Tips That Will Help Steer Clear of Discord in a Family Business
A Note From The Editor
Think your company has what it takes to make our Top Company Cultures list? Apply now.Apply now »
You're reading Entrepreneur India, an international franchise of Entrepreneur Media.
While there are some who successfully work with family and can often be heard saying that there could be nothing more fulfilling or enriching, there are a few who fight with no-holds-barred in full public view.
Working in a family business can sometimes be a memorable experience or a fraught simply due to the fact that if something goes wrong, the damage can be quite upsetting.
Right from the feud between Ambani brothers’ to the popular real estate developer Niranjan Hiranandani’s discord with his daughter, Indian family businesses have no shortage of examples that very well validate how devastating the aftermath can be.
Entrepreneur India reached out to a few family business entrepreneurs and experts to get their responses on how working in a family business can be a challenging affair. And if it is the case, then how can entrepreneurs strike a balance between their personal and professional relationships.
Here are the experiences shared by them.
Maintain Internal Transparency
An early starter, 22-year old Nishank Goel, who is a third generation entrepreneur and also the Chief Executive Officer of Masters India shared his view saying, “This business was started by my grandfather 40 years back, and it has been grown by my parents over these years. I have just joined and feel there is nothing much to balance at this age. But in my experience, what I would like to share is that one should always be transparent with the management team which may include your family members.”
Elaborating further on this Goel said, “Internal transparency always brings smoothness and keeps confusion out of the way. One should also discuss the ideas with them to know all the negatives and positives of the business. Thinking professionally will help you in managing it in a better way.”
“Sometimes, young entrepreneurs think they know almost everything but there is much more they don’t know. There is no harm in taking advice from family members since they have done this. You might not get the consequences right so their advice indeed holds an importance. And they will be more than happy to share that,” said Goel.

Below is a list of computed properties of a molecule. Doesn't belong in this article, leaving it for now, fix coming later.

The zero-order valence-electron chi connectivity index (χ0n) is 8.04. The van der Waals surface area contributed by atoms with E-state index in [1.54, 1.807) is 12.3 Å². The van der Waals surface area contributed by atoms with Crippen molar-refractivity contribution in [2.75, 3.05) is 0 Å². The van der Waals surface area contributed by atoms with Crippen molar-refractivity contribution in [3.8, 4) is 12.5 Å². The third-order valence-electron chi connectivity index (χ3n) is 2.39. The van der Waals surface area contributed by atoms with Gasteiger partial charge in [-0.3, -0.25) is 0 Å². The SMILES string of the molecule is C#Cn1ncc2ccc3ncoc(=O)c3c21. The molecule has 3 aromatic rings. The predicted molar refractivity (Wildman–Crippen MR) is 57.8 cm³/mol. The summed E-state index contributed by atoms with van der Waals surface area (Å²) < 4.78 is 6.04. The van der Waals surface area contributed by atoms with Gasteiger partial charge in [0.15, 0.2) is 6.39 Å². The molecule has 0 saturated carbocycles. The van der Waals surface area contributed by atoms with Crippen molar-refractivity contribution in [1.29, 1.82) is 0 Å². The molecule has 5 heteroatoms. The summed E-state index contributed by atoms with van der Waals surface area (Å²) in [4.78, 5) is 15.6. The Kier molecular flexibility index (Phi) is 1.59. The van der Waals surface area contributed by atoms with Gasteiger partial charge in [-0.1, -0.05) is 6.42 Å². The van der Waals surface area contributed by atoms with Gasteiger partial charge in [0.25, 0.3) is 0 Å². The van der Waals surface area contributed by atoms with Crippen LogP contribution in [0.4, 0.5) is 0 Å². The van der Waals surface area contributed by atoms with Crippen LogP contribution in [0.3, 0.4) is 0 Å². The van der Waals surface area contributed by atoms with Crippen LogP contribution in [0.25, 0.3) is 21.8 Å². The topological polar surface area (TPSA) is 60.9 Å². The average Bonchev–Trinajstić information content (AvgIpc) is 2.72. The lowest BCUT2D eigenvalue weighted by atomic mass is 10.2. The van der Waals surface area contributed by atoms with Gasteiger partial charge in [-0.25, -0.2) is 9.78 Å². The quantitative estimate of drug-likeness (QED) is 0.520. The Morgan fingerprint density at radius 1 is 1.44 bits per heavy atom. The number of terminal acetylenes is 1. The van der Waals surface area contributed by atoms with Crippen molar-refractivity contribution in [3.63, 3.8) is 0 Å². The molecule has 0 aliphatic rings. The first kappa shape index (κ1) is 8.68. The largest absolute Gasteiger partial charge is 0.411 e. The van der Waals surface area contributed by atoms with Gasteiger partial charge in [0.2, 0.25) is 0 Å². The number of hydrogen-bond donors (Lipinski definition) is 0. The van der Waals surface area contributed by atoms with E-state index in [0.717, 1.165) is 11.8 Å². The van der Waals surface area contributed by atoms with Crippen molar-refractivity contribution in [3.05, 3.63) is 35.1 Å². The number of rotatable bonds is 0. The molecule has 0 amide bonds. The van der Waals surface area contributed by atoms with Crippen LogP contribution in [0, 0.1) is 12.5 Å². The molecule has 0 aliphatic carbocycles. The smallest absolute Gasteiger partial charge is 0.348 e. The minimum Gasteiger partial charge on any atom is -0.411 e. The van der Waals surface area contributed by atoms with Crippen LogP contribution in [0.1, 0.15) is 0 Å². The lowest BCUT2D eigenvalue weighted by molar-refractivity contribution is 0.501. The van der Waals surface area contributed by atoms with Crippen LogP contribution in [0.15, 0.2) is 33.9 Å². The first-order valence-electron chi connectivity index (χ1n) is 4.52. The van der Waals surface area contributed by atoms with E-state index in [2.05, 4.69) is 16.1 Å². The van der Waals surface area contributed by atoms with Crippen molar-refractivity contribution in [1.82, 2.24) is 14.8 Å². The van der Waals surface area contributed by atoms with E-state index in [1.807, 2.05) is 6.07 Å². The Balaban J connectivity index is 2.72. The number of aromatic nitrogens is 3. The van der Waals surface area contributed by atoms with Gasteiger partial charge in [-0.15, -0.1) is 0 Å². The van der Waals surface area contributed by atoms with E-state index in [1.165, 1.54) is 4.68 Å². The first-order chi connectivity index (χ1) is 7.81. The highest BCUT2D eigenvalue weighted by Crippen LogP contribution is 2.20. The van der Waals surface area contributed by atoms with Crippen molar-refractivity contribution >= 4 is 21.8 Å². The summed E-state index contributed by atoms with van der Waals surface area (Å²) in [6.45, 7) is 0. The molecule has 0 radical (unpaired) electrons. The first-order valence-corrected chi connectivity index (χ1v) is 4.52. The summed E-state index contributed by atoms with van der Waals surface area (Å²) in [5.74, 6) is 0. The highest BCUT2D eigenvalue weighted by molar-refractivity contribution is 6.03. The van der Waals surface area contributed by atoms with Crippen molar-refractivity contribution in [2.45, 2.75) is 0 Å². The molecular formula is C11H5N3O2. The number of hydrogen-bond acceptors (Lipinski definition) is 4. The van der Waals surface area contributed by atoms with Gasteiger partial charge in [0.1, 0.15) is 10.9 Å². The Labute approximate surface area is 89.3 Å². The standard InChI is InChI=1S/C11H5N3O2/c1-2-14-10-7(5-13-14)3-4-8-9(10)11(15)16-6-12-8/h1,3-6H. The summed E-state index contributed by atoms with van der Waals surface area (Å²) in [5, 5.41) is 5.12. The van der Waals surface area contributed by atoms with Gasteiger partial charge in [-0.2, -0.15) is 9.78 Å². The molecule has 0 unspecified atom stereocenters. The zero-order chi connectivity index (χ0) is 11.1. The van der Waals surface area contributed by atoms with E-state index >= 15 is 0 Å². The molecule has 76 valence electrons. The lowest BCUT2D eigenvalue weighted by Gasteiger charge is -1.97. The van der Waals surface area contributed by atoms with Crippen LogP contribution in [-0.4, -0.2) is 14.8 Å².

Create Separate Spheres
Leave your personal equations and family ties outside the door once you enter the office. The CEO and Founder of Daiwa TV, Arun Bajaj spoke about his staunch belief in this practice and how his and his father’s relationship has never affected. “My father is my boss in office and I do not blur the lines. That helps a lot in building healthy personal and professional relationship. We’ve successfully managed to work together over the years,” said Bajaj.
Speaking about how entrepreneurs can control the situation if it is getting out of the league, he said, “It starts with treating everyone as equals. That is the first step to professionalism. Secondly, I think non-interference in someone’s work helps you separate the two. Be there when needed but don’t squeeze your presence unnecessarily. It is equally imperative to not confuse emotions as you have an entire team behind you. If you cannot strike the balance, it will lead to chaos in your team.”
What the Experts Say
When it comes to family business, there are limited chances of firing because it could cause a lot of embarrassment and stress, said Nupur Banga, Professor at ISB Hyderabad and an expert in family businesses.
To abstain from these situations, entrepreneurs should keep in mind a clear process of hiring a family member in the company at first place. “One should make sure that the person is well-groomed. There should make a qualification mark before letting the relatives or any family member join the business in that position. The clarity in roles will lead to ease in maintaining relationships, and therefore the chances of firing will be reduced.”
As the difference between other employees and family member employees can cause feuds in the company management, Banga advised that there should be no special privileges or entitlement to be given to family members. “From the performance measurement criteria to other things, a family relative should go through the same process meant for all others. Similar parallels always help in maintaining a clear understanding, she said.
Principles to Remember
- Be proactive about asking for candid feedback from someone outside your family.
- In family businesses, think for the long-term and rather than short-term benefits. Take decisions which could give positive results in the long run.
- Don’t let the feeling of entitlement be displayed in front of the employees.
- Don’t behave like an owner, behave like a steward.